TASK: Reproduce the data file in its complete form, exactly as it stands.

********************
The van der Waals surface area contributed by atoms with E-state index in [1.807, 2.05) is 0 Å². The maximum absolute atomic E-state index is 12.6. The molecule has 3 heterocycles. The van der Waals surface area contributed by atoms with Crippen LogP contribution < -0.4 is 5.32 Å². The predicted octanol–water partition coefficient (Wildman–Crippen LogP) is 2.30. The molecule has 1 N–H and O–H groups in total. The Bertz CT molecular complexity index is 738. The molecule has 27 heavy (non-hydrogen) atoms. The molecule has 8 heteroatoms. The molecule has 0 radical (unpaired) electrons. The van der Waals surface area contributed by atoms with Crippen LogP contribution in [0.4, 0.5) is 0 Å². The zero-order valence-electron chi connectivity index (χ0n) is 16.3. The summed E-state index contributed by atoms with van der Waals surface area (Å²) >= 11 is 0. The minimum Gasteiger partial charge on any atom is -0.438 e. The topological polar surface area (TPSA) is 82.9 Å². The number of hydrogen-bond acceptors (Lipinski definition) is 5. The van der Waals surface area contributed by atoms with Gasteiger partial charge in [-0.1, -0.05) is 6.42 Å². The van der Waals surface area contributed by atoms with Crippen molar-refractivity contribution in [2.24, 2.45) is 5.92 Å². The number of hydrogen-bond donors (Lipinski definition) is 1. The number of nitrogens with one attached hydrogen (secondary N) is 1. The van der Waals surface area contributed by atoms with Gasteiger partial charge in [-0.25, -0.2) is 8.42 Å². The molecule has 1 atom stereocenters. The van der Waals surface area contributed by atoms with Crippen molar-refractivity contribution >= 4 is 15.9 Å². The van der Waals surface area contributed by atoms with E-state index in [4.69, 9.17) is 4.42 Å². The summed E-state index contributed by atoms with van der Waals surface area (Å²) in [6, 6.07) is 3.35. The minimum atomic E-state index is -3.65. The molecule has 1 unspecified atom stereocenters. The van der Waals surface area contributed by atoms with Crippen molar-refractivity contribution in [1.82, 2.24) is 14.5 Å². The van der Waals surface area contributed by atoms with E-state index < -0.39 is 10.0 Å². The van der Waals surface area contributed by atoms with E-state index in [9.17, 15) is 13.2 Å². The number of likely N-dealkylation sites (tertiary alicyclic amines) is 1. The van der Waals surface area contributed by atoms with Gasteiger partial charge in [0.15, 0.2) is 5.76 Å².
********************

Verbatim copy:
The van der Waals surface area contributed by atoms with E-state index in [1.807, 2.05) is 0 Å². The maximum absolute atomic E-state index is 12.6. The molecule has 3 heterocycles. The van der Waals surface area contributed by atoms with Crippen LogP contribution < -0.4 is 5.32 Å². The predicted octanol–water partition coefficient (Wildman–Crippen LogP) is 2.30. The molecule has 1 N–H and O–H groups in total. The Bertz CT molecular complexity index is 738. The molecule has 27 heavy (non-hydrogen) atoms. The molecule has 8 heteroatoms. The molecule has 0 radical (unpaired) electrons. The van der Waals surface area contributed by atoms with Crippen LogP contribution in [0.4, 0.5) is 0 Å². The zero-order valence-electron chi connectivity index (χ0n) is 16.3. The summed E-state index contributed by atoms with van der Waals surface area (Å²) >= 11 is 0. The minimum Gasteiger partial charge on any atom is -0.438 e. The topological polar surface area (TPSA) is 82.9 Å². The number of hydrogen-bond acceptors (Lipinski definition) is 5. The van der Waals surface area contributed by atoms with Gasteiger partial charge in [-0.1, -0.05) is 6.42 Å². The van der Waals surface area contributed by atoms with Crippen molar-refractivity contribution in [2.24, 2.45) is 5.92 Å². The number of hydrogen-bond donors (Lipinski definition) is 1. The number of nitrogens with one attached hydrogen (secondary N) is 1. The van der Waals surface area contributed by atoms with Gasteiger partial charge in [-0.25, -0.2) is 8.42 Å². The molecule has 1 atom stereocenters. The van der Waals surface area contributed by atoms with Crippen molar-refractivity contribution >= 4 is 15.9 Å². The van der Waals surface area contributed by atoms with E-state index in [4.69, 9.17) is 4.42 Å². The summed E-state index contributed by atoms with van der Waals surface area (Å²) in [6, 6.07) is 3.35. The minimum atomic E-state index is -3.65. The molecule has 1 unspecified atom stereocenters. The van der Waals surface area contributed by atoms with Crippen molar-refractivity contribution in [1.82, 2.24) is 14.5 Å². The van der Waals surface area contributed by atoms with E-state index < -0.39 is 10.0 Å². The van der Waals surface area contributed by atoms with E-state index in [9.17, 15) is 13.2 Å². The number of likely N-dealkylation sites (tertiary alicyclic amines) is 1. The van der Waals surface area contributed by atoms with Gasteiger partial charge in [0.15, 0.2) is 5.76 Å².